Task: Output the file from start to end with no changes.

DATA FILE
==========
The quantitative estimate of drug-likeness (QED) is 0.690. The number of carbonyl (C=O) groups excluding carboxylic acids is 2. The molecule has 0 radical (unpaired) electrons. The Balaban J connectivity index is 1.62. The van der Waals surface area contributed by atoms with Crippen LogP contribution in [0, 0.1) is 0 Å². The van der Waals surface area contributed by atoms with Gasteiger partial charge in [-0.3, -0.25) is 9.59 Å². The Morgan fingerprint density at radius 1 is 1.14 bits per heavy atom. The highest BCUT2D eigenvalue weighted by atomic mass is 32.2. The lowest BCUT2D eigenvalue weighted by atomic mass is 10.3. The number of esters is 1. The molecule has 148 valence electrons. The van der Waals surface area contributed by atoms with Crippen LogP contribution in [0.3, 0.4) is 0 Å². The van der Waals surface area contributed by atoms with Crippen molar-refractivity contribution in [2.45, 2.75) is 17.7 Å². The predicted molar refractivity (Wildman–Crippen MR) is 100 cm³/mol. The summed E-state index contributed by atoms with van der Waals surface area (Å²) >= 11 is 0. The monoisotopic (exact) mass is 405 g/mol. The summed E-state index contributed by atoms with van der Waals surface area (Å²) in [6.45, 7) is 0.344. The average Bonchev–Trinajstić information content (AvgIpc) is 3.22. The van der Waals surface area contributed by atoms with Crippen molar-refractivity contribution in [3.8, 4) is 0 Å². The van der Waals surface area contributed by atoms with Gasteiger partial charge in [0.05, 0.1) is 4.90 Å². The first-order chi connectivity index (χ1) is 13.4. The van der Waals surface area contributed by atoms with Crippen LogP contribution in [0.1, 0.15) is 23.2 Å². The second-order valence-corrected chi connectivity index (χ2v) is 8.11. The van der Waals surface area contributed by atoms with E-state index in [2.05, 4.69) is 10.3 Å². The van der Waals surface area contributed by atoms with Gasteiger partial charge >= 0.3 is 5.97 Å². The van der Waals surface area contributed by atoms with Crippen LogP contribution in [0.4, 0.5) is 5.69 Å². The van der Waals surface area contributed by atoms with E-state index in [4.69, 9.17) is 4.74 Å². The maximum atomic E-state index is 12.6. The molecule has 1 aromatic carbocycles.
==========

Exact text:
The quantitative estimate of drug-likeness (QED) is 0.690. The number of carbonyl (C=O) groups excluding carboxylic acids is 2. The molecule has 0 radical (unpaired) electrons. The Balaban J connectivity index is 1.62. The van der Waals surface area contributed by atoms with Crippen LogP contribution in [0, 0.1) is 0 Å². The van der Waals surface area contributed by atoms with Gasteiger partial charge in [-0.3, -0.25) is 9.59 Å². The Morgan fingerprint density at radius 1 is 1.14 bits per heavy atom. The highest BCUT2D eigenvalue weighted by atomic mass is 32.2. The lowest BCUT2D eigenvalue weighted by atomic mass is 10.3. The number of esters is 1. The molecule has 148 valence electrons. The van der Waals surface area contributed by atoms with Crippen LogP contribution in [0.3, 0.4) is 0 Å². The van der Waals surface area contributed by atoms with Crippen molar-refractivity contribution in [2.45, 2.75) is 17.7 Å². The predicted molar refractivity (Wildman–Crippen MR) is 100 cm³/mol. The summed E-state index contributed by atoms with van der Waals surface area (Å²) >= 11 is 0. The monoisotopic (exact) mass is 405 g/mol. The summed E-state index contributed by atoms with van der Waals surface area (Å²) in [6.45, 7) is 0.344. The average Bonchev–Trinajstić information content (AvgIpc) is 3.22. The van der Waals surface area contributed by atoms with Crippen molar-refractivity contribution in [3.8, 4) is 0 Å². The van der Waals surface area contributed by atoms with Gasteiger partial charge in [0.05, 0.1) is 4.90 Å². The first-order chi connectivity index (χ1) is 13.4. The van der Waals surface area contributed by atoms with Crippen LogP contribution in [0.1, 0.15) is 23.2 Å². The second-order valence-corrected chi connectivity index (χ2v) is 8.11. The van der Waals surface area contributed by atoms with E-state index in [2.05, 4.69) is 10.3 Å². The van der Waals surface area contributed by atoms with Gasteiger partial charge >= 0.3 is 5.97 Å². The van der Waals surface area contributed by atoms with Crippen LogP contribution in [0.4, 0.5) is 5.69 Å². The van der Waals surface area contributed by atoms with E-state index in [4.69, 9.17) is 4.74 Å². The maximum atomic E-state index is 12.6. The molecule has 1 aromatic carbocycles.